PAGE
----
“My child did what?!”
Have you ever been surprised to discover that your child behaves completely differently when he’s in someone else’s care? Have you heard about his behavior with his grandparents, for instance, and it’s unrecognizable to you? Have you observed him behaving out of character (shy, wound up, etc.) around same-age peers?
If you can answer “yes” to any of these questions, you’re not alone. It’s quite common for kids (and adults) to behave differently in different situations, but it often has to do with inconsistency regarding how adults care for kids.
CHALLENGING AND TESTING BOUNDARIES
It’s the old, “If you give him an inch, he’ll take a mile.” Kids are smart and pick up very quickly which adults will give them more leeway than others. They’ll test their boundaries in new situations/ environments to see how far they can go.
Although kids may test their limits, Sharon James, senior parent coach at Beech Acres, says “kids feel safe when they have parameters.” It’s important for kids to know what these “parameters” are and why they’re important. For example, if your child will not walk beside you in a parking lot, a consequence could be that he’s not permitted to go with you. He needs to understand that limits are for his own safety.
There are different expectations between home and school environments. At home, kids have less demands placed on them. They can move freely, choose what activities they participate in, have access to more attention, and have increased access to preferred items such as TV, tablets and video games. School can be more demanding and “the bigger the ‘teacher style/parent style’ gap is, the more the child may struggle transitioning between home and school,” explains James.
It’s important to understand that children may have two very different expectations between environments. James recommends that parents and teachers communicate so your child’s behavior can be best understood. Other environmental factors that affect behavior: parents going through a divorce, difficulty with transitioning, conflict with parents/teacher or illness in the family.
The personality of your child and the adults in his life bring behavior differences. If your child’s an introvert, he may act quiet at school, but may talk more at home where he’s more comfortable — or visa versa, depending on the child. A child who is an extrovert may become louder and more engaged at school around an increased number of people. “It’s important to remember that teachers have different personalities from room to room,” says James. “The teacher/child match is important so kids feel safe, can thrive and are open to learning with the teacher.”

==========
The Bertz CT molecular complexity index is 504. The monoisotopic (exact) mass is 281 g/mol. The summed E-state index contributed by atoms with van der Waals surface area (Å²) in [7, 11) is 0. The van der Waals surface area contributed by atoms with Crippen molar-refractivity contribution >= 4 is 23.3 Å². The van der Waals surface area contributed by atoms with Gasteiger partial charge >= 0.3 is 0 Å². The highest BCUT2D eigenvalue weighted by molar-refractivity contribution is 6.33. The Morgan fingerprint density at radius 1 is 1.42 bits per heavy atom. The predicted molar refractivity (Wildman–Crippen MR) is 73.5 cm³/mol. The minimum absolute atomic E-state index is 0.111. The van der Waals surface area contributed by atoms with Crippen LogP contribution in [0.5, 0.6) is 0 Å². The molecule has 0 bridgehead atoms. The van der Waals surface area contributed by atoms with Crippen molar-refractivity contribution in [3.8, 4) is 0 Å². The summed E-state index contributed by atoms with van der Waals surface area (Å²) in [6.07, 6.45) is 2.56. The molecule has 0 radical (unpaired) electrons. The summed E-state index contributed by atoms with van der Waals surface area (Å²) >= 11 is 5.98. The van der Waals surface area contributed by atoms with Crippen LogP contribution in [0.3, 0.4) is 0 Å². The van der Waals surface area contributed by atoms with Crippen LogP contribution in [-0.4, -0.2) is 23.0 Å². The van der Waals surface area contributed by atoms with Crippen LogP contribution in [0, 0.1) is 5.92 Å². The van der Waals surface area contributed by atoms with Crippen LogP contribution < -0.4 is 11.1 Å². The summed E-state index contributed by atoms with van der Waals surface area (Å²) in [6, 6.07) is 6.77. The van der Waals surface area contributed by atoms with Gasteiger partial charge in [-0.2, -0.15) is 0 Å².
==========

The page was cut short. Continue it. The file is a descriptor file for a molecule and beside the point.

Personality is also a factor in how people address others. Some use more positive language, such as, “First, clean up and then you can have free choice,” while others use negative language: “You can’t play until you clean up.” Tone, body language and message can affect behavior. Children are more likely to comply with the positive message, as the outcome is a reward … first I have to clean up, but then I get free choice.
Another factor that influences behavior is consistency and routine. Kids that are consistently praised for positive behavior will likely continue to display positive behavior. When kids are parented with inconsistency, they are more likely to display negative behaviors. It’s important that all environments maintain consistency in consequences, both negative and positive. If a child is given “empty threats” (no follow through on consequences), he learns that he can continue with his behavior “free of charge.” It’s important that he’s given consistent responses for his positive and negative behavior across all settings. Parents and teachers should do a “check-in about what the expectations and routines are for the classroom at the start of the year as well as midway through the year, so everyone is on the same page,” recommends James.
Children are more likely to behave in a different way if under peer influence. Your child may be quieter at school than at home because he doesn’t want to embarrass himself. He may also engage in more physical and verbal behavior at school than at home if he is with peers that engage in similar behaviors. It’s important to talk to him about the effects and positive/negative consequences that can come from peer influence.
The amount of sleep and nutrition your child gets also impacts his behavior. If he doesn’t get enough sleep on school nights you will see a cranky kid, unable to participate in class. If he’s using electronics at night, James warns that “the blue light emitted may contribute to difficulty falling asleep.”
At home, most children have access to food when they’re hungry, but often they’ll skip out on breakfast which their brain needs for fuel at school. Pack him a healthy lunch rather than allowing him to choose what he buys at school — he may be filling up on empty calories.
WHEN TO SEEK HELP
If you observe your child’s behavior drastically changing between school and home or between various adults, you definitely need to investigate and you may even need to seek support. Contact his teachers to let them know what’s going on at home. If you have real, negative behavior issues going on, partner with family members in addition to teachers to create clear expectations/consequences (positive and negative) for him between home and school — and be consistent!
Beech Acres Parenting Center provides coaching, classes and networking for parents. It may be worth it to give them a call (513-231-6630).